I have recently dipped my toe in the water with the site, and was able to find an enthusiastic effects artist to help me complete some green-screen and graphics work for a music video. The site can be a bit kludgy to use, and has severe limitations in sharing video files of reasonable sizes, but I have to give it a strong recommendation based on the users I’ve interacted with there so far. ENTRY LAST UPDATED 7/19/2011


The 1,000 lb gorilla in the room. Bought out by Google, the web’s most popular video site also includes some social networking-type features. I don’t think they are as good as Vimeo at the social part as it relates to filmmakers, but they add features with such frequency, I wouldn’t ever count them out. Already some filmmakers have been able to work out distribution for full films with paid downloads. Top producers of weekly content have been given gift certificates to B&H and even some production money. There are select few who actually make a living off making videos for the site. ENTRY LAST UPDATED 11 February 2012

Untested Sites

These are sites that I have only been briefly confirmed to exist but I have not tested. Any description of features comes from secondary sources, often press releases from the site itself.


Formerly MovieSparx, this site has paid web design tools geared toward filmmakers. Nofilmschool’s Ryan B. Koo used it to build the website for his film Manchild. It has audience-tracking features and a way to sell directly VOD. They take 10% for downloads. ENTRY LAST UPDATED 6 October 2013

BitTorrent Bundles

The peer-to-peer technology that is infamous for its piratical uses can also be used by filmmakers to simply distribute their films. The company is working hard to promote films and filmmakers who choose to distribute in the format in order to show Hollywood that it’s not all about piracy. ENTRY LAST UPDATED 6 October 2013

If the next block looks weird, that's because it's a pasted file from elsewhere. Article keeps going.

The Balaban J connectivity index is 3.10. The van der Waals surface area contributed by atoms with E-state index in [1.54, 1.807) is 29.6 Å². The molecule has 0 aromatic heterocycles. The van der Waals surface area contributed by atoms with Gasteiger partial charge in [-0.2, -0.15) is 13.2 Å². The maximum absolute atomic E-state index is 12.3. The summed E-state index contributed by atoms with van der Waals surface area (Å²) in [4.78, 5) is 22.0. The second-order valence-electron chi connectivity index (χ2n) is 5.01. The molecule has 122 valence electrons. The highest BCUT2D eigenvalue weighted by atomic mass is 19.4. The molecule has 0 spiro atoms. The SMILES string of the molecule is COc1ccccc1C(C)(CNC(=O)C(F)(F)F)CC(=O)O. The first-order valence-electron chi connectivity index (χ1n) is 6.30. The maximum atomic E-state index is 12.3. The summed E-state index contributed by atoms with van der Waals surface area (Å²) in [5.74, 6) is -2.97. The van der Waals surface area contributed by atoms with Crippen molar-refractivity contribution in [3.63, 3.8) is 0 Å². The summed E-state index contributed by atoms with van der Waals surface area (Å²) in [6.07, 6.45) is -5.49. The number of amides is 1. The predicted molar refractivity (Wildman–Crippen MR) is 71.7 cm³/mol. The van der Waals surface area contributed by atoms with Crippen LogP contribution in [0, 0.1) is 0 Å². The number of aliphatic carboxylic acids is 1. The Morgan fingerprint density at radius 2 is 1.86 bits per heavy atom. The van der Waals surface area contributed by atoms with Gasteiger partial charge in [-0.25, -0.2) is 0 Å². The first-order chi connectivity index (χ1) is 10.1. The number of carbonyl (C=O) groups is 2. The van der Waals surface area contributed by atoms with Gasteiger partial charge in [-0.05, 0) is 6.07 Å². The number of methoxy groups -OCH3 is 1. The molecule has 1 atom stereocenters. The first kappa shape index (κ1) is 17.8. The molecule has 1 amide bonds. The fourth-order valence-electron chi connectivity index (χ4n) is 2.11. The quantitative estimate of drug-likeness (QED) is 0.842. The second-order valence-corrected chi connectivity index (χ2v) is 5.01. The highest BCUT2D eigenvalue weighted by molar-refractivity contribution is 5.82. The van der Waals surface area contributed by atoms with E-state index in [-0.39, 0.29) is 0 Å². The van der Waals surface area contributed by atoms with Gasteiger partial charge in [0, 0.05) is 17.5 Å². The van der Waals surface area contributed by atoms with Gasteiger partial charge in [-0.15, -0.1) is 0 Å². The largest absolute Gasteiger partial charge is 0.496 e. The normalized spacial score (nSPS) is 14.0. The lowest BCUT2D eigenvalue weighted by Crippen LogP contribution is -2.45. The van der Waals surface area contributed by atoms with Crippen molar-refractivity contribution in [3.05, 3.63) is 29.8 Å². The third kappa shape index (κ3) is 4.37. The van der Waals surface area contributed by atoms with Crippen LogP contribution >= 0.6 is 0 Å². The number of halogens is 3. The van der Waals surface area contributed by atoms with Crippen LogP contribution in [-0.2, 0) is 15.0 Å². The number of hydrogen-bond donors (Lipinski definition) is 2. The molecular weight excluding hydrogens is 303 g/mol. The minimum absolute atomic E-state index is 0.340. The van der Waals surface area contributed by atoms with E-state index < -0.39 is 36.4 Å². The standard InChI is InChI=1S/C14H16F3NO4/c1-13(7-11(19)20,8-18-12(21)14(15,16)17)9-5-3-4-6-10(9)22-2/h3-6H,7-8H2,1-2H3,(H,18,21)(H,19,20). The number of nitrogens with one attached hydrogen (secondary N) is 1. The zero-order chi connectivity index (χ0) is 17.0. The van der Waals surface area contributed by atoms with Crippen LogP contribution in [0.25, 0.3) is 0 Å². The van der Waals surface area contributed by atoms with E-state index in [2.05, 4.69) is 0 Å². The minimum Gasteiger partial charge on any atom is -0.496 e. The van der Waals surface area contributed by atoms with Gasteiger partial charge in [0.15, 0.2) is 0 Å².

A marketing and PR firm run by Mark Schiller. They specialize in direct distribution campaigns (a.k.a. self-distribution) for indie films. ENTRY LAST UPDATED 6 October 2013


Booklaka is a Web 2.0 site that aims to be a one-stop shop: a social network, jobs board, fund raiser and web distribution platform. They are somehow associated with another site, I tried creating an account and never got the email with my password. I’m suspicious of their motives because they ask for a birthday and a zip code, neither of which are relevant for film collaboration, but which do make mailing lists more valuable. ENTRY LAST UPDATED 11/29/2011


Readers outside the US should check out, a “boutique-like” social network for freelance film crews that has been operating in New Zealand for 10 years and then expanded to Australia, Asia and South Africa and the UK. According to rep Yves Simard, you have to be vetted to join. ENTRY LAST UPDATED 7/19/2011